I learned of the plate trick via Wikipedia, which states that this is a demonstration of the fact that SU(2) double-covers SO(3). It also offers a link to an animation of the "belt trick" which is apparently equivalent to the plate trick. Since I've thought most about the belt version, I'll phrase my question in terms of the belt trick.

I am not clear on how the plate/belt trick relates to the double covering. Specifically, I am looking for a sort of translation of each step of the belt trick into the Lie group setting. For example, am I correct in interpreting the initial twisting of the belt as corresponding to the action of a point in SU(2)? Which point? Do I have the group right?

  • $\begingroup$ I thought somebody talked about the plate trick in an answer or a comment on this question, but I don't see it now. Anyway, the answers there are worth looking over. $\endgroup$
    – yasmar
    Nov 19, 2010 at 3:44
  • $\begingroup$ @yasmar: Perhaps it was this question you were thinking of. $\endgroup$
    – user856
    Nov 19, 2010 at 17:09
  • $\begingroup$ @Rahul Thanks. That is the one. $\endgroup$
    – yasmar
    Nov 19, 2010 at 18:13
  • $\begingroup$ There is a decent video at youtube.com/watch?v=Rzt_byhgujg $\endgroup$
    – Jeff
    Mar 18, 2014 at 18:36

1 Answer 1


A 360 degree rotation of the arm results in a very sore arm unless you unwind it or wind it a second time. Think about the rotation of the hand as being a path in the space of all rotations of 3-space. Or if you really want to rotate something, tape a belt to a soccer ball and tape the other end of the belt to the wall. Just rotate the ball a full rotation, the belt gets a twist. Now rotate again; the belt has two full twists. The twists in the belt can be undone by looping the ball back through the belt as in the animation.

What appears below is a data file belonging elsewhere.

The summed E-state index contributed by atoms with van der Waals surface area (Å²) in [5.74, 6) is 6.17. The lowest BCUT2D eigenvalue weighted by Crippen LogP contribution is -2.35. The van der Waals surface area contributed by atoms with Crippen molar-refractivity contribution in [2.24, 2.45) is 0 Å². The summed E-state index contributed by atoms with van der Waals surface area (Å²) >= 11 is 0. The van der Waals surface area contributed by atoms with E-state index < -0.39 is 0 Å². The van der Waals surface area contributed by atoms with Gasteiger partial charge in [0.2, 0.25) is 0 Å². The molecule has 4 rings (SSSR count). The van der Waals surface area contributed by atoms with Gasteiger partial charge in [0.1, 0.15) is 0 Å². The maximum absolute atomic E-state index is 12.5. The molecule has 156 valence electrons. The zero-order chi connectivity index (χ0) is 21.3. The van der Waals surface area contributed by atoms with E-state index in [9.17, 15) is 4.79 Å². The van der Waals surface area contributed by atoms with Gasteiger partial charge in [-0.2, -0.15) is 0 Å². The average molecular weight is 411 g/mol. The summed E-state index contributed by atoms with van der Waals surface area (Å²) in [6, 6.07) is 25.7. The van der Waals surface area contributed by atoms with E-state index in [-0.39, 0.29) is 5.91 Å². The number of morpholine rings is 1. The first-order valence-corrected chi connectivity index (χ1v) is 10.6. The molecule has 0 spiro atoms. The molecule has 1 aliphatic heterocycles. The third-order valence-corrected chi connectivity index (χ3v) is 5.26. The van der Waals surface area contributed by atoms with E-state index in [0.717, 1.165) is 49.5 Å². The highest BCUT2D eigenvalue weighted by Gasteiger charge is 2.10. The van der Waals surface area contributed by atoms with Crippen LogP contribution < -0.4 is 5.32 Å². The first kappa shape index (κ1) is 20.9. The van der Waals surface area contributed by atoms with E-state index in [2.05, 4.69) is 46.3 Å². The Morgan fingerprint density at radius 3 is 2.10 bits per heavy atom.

The diagram in the lower right shows the paths in the space $\operatorname{SO}(3)$ which is the $3$-ball with its antipodal points on its boundary identified. That is why the doubled path appears to be broken; it is passing through antipodal points.

You might play with a Möbius band and the pencil loop which maps twice around to gain more intuition. The point of thinking of the Möbius band is that it is embedded in the space of rotations.

It is really worth thinking this through while going to sleep or while riding the bus!

  • $\begingroup$ Thank you - I especially like the idea of taping a soccer ball to a belt. So the rotation of the belt corresponds to a path in SO(3)? How then is the double-covering by SU(2) reflected in the subsequent looping motion? $\endgroup$
    – NKS
    Nov 19, 2010 at 16:54
  • 8
    $\begingroup$ @NKS: SU(2) is simply connected, so the fact that it double-covers SO(3) is equivalent to the fact that SO(3) has a fundamental group of order 2. The plate trick exhibits the nontrivial element of this group. $\endgroup$ Nov 19, 2010 at 16:58

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